Saturday, July 12, 2014


I went on an adventure today! I wanted to sew all day and knock out those baby quilts, but something in the air told me to go hang out with my friends and do something for myself.

I met up with some friends from school and we spent the day at the National Building Museum and in Old Town Alexandria. It was GREAT to catch up and hang out- we talked about our ideas and worries about thesis year, we went through the exhibits at the museum, we ate at the new Chipotle-chain Asian restaurant called Shop House (super delish, get the meatballs), and we read books in the museum gift shop.

There's a maze at the National Building Museum right now, designed by the famous architect Bjarke Ingles. The maze is designed to be built in a month, last for two, and is built in such a way that once you reach the center, you can see the maze walls around you, revealing the labyrinth you just escaped.

I also learned the difference between a maze and a labyrinth. A labyrinth is one winding path without dead ends that promotes the visitor to contemplate life and things. A maze is a convoluted path with tricks and dead ends that is not designed to promote contemplation, but instead frustration. And then leave you going, "UGH WHAT" when you finally find the end and you're like "what the hell was that walking around in dead ends for an hour for".

But I really liked this maze, it was very cool! It was pretty short, and not too difficult to get through, but that doesn't mean it wasn't fun. I was not unsatisfied or frustrated. And the tops of the maze were all sanded, so they were smooth to the touch. A nice detail that not many people notice.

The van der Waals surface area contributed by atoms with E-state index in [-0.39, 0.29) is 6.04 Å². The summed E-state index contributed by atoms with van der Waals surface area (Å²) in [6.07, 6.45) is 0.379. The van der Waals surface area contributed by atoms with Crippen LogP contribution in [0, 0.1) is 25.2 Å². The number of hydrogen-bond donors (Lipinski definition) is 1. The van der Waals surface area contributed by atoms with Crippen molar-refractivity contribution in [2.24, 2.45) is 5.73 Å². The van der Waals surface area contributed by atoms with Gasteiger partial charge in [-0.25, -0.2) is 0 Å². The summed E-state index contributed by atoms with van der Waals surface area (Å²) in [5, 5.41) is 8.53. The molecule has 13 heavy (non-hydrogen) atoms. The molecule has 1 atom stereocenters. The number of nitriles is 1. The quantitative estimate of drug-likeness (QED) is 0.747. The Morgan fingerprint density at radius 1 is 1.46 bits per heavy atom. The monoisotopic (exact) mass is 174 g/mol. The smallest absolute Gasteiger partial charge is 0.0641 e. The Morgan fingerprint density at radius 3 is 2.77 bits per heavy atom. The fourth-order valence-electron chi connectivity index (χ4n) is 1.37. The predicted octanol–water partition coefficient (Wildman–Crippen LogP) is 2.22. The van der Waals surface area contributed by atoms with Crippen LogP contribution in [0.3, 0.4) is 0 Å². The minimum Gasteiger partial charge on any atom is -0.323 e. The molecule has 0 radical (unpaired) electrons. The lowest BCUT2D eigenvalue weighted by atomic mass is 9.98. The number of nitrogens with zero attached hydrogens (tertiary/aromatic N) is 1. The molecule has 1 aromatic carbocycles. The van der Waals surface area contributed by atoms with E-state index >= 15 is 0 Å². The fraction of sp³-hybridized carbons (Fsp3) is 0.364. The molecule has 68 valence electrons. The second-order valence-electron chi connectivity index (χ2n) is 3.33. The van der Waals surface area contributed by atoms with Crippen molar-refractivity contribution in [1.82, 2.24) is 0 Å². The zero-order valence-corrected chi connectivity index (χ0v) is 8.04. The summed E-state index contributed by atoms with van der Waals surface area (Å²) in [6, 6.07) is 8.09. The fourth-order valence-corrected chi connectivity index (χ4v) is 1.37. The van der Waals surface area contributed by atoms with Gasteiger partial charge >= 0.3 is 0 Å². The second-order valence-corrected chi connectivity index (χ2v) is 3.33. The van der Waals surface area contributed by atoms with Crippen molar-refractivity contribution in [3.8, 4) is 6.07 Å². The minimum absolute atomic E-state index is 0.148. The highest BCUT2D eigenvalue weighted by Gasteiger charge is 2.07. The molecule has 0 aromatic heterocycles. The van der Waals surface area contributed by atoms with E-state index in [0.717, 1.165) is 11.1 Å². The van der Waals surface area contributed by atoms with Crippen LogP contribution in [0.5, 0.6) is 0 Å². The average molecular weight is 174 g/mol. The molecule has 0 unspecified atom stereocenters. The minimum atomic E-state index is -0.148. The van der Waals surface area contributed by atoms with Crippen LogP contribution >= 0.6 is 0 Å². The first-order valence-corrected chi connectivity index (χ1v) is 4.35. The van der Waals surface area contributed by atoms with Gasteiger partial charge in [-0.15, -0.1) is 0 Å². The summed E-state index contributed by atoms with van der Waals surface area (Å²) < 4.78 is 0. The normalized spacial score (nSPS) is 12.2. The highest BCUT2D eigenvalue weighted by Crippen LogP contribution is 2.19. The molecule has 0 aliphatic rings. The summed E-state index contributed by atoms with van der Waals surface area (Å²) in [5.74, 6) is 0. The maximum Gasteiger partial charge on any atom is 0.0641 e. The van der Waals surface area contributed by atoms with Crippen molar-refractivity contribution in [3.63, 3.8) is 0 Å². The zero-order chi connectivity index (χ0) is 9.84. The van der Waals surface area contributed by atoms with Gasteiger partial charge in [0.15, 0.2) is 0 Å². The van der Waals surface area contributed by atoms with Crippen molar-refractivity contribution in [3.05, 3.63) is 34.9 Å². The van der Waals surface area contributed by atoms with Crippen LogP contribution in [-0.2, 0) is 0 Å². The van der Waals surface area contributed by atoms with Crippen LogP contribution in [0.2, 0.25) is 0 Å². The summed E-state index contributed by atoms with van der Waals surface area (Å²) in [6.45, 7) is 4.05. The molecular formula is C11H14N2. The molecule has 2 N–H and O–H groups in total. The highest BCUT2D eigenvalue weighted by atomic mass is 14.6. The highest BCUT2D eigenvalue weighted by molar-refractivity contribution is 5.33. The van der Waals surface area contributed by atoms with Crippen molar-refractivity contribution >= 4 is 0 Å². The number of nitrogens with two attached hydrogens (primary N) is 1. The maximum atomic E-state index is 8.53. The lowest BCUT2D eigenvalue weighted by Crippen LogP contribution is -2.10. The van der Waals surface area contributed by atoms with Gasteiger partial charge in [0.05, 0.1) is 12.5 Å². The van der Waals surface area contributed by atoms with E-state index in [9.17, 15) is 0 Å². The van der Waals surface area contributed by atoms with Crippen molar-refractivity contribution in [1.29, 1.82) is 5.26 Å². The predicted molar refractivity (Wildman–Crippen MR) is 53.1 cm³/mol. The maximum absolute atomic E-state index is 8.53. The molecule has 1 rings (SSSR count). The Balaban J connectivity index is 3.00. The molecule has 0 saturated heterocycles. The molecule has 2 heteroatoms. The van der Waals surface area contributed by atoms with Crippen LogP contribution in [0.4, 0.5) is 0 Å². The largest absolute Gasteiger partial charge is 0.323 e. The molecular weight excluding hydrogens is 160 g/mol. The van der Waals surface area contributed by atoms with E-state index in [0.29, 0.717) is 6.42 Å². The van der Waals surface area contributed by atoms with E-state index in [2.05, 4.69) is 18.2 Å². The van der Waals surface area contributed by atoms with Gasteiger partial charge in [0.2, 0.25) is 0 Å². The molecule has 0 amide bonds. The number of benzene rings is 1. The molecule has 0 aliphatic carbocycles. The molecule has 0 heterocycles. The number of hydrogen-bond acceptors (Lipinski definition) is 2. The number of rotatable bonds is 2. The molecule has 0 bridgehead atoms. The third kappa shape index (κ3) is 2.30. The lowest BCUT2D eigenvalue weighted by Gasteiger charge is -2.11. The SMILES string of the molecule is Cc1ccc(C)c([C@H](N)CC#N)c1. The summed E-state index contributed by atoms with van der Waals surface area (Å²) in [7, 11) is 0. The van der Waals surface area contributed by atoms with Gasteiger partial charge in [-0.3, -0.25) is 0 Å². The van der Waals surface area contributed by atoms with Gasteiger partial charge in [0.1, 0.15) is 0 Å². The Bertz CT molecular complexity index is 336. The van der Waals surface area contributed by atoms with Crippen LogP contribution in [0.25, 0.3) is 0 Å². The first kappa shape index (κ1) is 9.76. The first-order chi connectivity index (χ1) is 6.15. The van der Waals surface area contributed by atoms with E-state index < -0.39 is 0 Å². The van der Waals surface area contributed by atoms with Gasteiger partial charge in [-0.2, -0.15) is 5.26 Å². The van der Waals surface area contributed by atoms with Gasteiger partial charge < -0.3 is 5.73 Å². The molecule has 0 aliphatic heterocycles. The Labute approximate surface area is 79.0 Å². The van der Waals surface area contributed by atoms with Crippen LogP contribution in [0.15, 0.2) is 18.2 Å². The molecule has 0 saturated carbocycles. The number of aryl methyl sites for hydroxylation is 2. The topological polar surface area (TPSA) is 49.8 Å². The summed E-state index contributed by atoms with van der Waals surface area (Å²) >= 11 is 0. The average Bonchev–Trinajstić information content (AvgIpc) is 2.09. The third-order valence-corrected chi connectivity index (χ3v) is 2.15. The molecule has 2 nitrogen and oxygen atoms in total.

The walls rise up as you move to the edge of the maze.

There was an exhibit called "Designing for Disasters", which I found really interesting. It talked about hurricanes, tornadoes, wildfires, and floods, and how we need to design our homes and buildings to withstand and accommodate these disasters. It's something I'd love to explore in Architecture, coming up with solutions for these weather disasters that (I believe) are only going to get worse as we go into the future. 

I think this is a great time to be an architect. Our world is changing in so many ways- the climate is changing, storms are getting crazier, education in America needs reform... And I belong to a group of people that gets to come up with solutions to move our country forward into the future. IT'S SO COOL. I have the opportunity to fix problems. I have the opportunity to create beauty. I have the PRIVILEGE to design for America and the world. I am so excited. SO EXCITED.

On an unrelated-to-what-I-did-today but related-to-the-topic-of-this-blog note, I finally got to photograph the scrappy chevron quilt I made for Hanna!

Oh I am so happy with how it turned out.

I especially like the back. I threw together all the scraps I had.

Word to your mother.

1 comment:

  1. You're making me wish I were an architect! You're right: it's inspiring to help build the future. I used to feel that way about being a scientist (I was an astronomer, so nothing useful for society, but still...). But eventually I couldn't stand the way academic science runs, so now I'm a "data scientist". Still trying to figure out how to make a contribution that matters. You go build things, girl!